J.R. Smith was put through the ringer last week for untying Dwight Howard’s shoe, untying Shawn Marion’s shoe and gesturing to untie Greg Monroe’s shoe.
Smith was fined, benched, told to grow up by his coach and shamed by the NBA’s most powerful writer.
So why didn’t Larry Bird get the same treatment after his matchup with Chuck Person in the 1991 playoffs? Jack McCallum’s “Unfinished Business,” as excerpted by Billy Haisley on Deadspin:
Bird and Person continued their personal battle. At one point when Bird was out of the game and lying on his towel in front of the bench, he reached over and untied Person’s shoelaces as the Pacer waited for a free throw at the other end.
Bird is a relentless competitor who will seek any edge.
Smith is a clown who doesn’t play the game the right way.
The characterizations were written long before either player untied an opponent’s shoe. The facts were just fit into the narrative in support of the already-established script.
Anyone who slammed Smith should either accept they overreacted or assess Bird similarly for this act. A difference in eras does not justify one and not the other.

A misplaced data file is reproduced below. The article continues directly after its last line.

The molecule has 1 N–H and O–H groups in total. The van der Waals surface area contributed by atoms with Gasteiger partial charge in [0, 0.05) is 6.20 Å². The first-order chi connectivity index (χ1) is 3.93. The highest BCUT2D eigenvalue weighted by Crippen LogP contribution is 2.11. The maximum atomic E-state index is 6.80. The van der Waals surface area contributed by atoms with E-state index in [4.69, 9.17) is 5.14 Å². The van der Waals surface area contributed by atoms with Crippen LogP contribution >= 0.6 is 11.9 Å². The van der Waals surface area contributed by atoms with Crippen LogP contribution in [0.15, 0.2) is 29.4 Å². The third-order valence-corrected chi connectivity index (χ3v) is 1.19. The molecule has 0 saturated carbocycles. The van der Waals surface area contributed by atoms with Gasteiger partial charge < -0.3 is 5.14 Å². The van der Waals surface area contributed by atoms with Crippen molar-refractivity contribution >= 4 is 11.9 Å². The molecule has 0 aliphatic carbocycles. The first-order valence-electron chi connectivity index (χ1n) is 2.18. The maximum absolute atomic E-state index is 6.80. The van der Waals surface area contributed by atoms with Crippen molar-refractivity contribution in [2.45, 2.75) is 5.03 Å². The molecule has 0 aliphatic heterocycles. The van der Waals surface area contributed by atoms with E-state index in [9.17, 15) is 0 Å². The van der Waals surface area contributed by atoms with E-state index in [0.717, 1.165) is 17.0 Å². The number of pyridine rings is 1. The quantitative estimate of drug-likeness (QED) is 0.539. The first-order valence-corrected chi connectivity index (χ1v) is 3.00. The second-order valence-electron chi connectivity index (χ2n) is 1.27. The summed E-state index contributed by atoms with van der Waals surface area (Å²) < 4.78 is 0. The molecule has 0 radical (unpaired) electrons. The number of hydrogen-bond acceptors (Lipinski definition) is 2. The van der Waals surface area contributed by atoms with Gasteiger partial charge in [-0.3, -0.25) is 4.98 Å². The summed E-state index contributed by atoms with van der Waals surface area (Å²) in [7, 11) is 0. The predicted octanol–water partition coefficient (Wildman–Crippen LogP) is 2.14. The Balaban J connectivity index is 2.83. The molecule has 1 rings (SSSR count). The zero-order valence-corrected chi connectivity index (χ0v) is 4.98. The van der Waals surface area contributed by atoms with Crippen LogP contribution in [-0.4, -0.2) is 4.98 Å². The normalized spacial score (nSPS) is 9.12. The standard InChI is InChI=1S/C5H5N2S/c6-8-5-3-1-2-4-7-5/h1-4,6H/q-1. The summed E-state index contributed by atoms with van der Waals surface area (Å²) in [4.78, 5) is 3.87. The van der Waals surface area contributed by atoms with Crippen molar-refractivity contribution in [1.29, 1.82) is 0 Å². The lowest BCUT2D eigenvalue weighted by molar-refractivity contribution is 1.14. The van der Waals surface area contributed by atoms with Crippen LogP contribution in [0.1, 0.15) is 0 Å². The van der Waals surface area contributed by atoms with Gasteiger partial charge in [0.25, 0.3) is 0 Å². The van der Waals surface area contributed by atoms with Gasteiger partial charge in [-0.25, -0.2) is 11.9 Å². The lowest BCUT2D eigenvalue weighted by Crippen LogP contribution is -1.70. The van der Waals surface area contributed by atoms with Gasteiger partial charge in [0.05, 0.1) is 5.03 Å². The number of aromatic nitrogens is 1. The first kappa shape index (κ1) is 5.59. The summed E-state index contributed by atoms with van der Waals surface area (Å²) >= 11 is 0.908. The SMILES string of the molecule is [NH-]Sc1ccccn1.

Bird and Smith are obviously not the same and do not deserve the same reputations.
But for how they handled these specific cases, they deserve the same scrutiny.
Khris Middleton has more expectations and more pressure on him after a breakout season in Milwaukee, followed by him getting him PAID this summer.
Well, he looked pretty good on this play against the Bulls, making the steal then throwing down despite Jimmy Butler‘s efforts to stop him.
Middleton finished with 10 points on 5-of-7 shooting for the Bucks. However, Butler had the last laugh as he went off for 23 points on 12 shots and led the Bulls to the (meaningless) preseason win.
Paul George‘s first experience starting as a power forward was going up against Anthony Davis — not just one of the best power forwards in the game, one of the handful of best players in the game period. That didn’t go well for George, and he wasn’t happy about it.
His second experience was in another preseason game Tuesday, going up against the Pistons and their four, Ersan İlyasova. He’s not quite as intimidating.
George scored 20 points on 7-of-8 shooting, 4-of-5 on threes — and that was just the first quarter (you can see it all in the video above).
As we have said before, George at the four is not a bad call by the Pacers, but some of that depends on the matchup. On the nights the Pacers face Davis or Blake Griffin or LaMarcus Aldridge or Zach Randolph (or a handful of others) the Pacers’ coaching staff is going to have to adjust. But there are a lot of nights where George at the four is going to force the other team to adjust, and that will play into the Pacers’ hands.